In the arena of alcohol recovery, we often speak of what is known as private alcohol detox. Invariably that leads to the question of whether there is such a thing as public alcohol detox. There is, we just don’t tend to use that phrase to describe the services made available by the NHS. Furthermore, the differences between private and public treatment are dramatic enough that we feel it necessary to clearly explain both when assisting our clients.
In the simplest terms possible, public detox treatment is treatment offered through the NHS at no cost to the patient. Any legal UK resident has access to such treatment simply by contacting a GP and setting an appointment to be seen. In some cases, an alcohol abuser can go directly to a detox clinic and get help without seeing a GP first.
Private detox treatment is made available through privately owned clinics that may or may not work with the NHS to provide services. Private clinics are operated separately from the NHS and focus only on treating drug and alcohol addictions, behavioural addictions, and certain mental disorders.
As a referral service, we are free to recommend whatever detox and rehab services are most appropriate for each client – be they accessed publicly or privately. The goal is to get the right kind of care for each client regardless of who provides it.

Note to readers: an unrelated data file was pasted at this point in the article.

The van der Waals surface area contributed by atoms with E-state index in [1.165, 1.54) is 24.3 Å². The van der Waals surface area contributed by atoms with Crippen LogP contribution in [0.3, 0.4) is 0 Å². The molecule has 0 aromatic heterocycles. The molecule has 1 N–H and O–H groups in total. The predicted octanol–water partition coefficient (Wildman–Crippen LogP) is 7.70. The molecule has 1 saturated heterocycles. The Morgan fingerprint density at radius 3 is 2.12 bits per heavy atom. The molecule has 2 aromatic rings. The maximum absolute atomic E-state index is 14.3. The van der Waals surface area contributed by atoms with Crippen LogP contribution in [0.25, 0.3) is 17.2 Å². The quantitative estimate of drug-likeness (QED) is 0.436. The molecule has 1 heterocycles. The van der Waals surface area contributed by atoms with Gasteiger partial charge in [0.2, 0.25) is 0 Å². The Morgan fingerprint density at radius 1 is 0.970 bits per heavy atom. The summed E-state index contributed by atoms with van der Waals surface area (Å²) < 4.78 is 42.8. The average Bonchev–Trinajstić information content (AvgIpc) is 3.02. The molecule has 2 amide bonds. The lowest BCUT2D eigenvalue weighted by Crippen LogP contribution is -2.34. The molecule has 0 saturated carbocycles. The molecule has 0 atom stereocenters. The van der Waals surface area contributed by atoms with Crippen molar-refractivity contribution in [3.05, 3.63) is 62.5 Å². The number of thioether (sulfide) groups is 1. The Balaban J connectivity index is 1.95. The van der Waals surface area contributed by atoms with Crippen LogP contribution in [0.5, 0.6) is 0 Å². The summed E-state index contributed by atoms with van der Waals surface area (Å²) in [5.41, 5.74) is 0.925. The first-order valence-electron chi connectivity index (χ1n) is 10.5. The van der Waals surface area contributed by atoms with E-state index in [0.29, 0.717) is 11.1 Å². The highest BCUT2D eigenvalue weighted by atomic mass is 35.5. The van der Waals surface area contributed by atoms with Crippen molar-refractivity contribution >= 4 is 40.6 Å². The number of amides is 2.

Even though we have a full compendium of detox and recovery services we can recommend to clients, experience has shown us that the best option to start with is usually the private option. The reason for this is simple: private rehab clinics tend to get better results because they offer:
As helpful as public programmes may be, the reality is that the services offered by the NHS are usually oversubscribed. This means patients are subject to waiting times before they can get into a programme they desperately need right now. While waiting, they are expected to avail themselves of support group meetings and other resources.
Public clinics do the best they can to help address alcoholism, but they are simply not equipped to give patients the attention they need. The NHS has to worry about every illness or injury imaginable; they don’t have the luxury of focusing their attentions only on alcohol and drug recovery. It’s just the opposite with the private clinic.
We would by no means discourage clients from seeking public services from the NHS if those services are most appropriate. However, we feel it’s necessary to explain some important things you’ll need to understand in order to know what is best.
First and foremost, drug and alcohol treatments provided by the NHS are limited in scope. They have to be. The NHS has an incredibly broad mission that requires the organisation to provide virtually every kind of care imaginable. Such a broad mission prevents them from directing even a modest amount of their resources to any one area, including substance abuse and addiction. The kind of care and treatment you can expect from the NHS is not nearly as in-depth as what you’ll find at a private clinic.
Next, public treatments do not involve residential stays except in the most extreme circumstances. The average person who utilises NHS-based detox and rehabilitative counselling will visit a public clinic on a daily basis before returning home at the end of each day’s treatments. This introduces a fair amount of distraction.
Patients are distracted at home by conditions that enabled their substance abuse or addiction to begin with. Those conditions may include family and financial problems. The distractions of home are further enhanced by distractions experienced through daily life outside the clinic setting.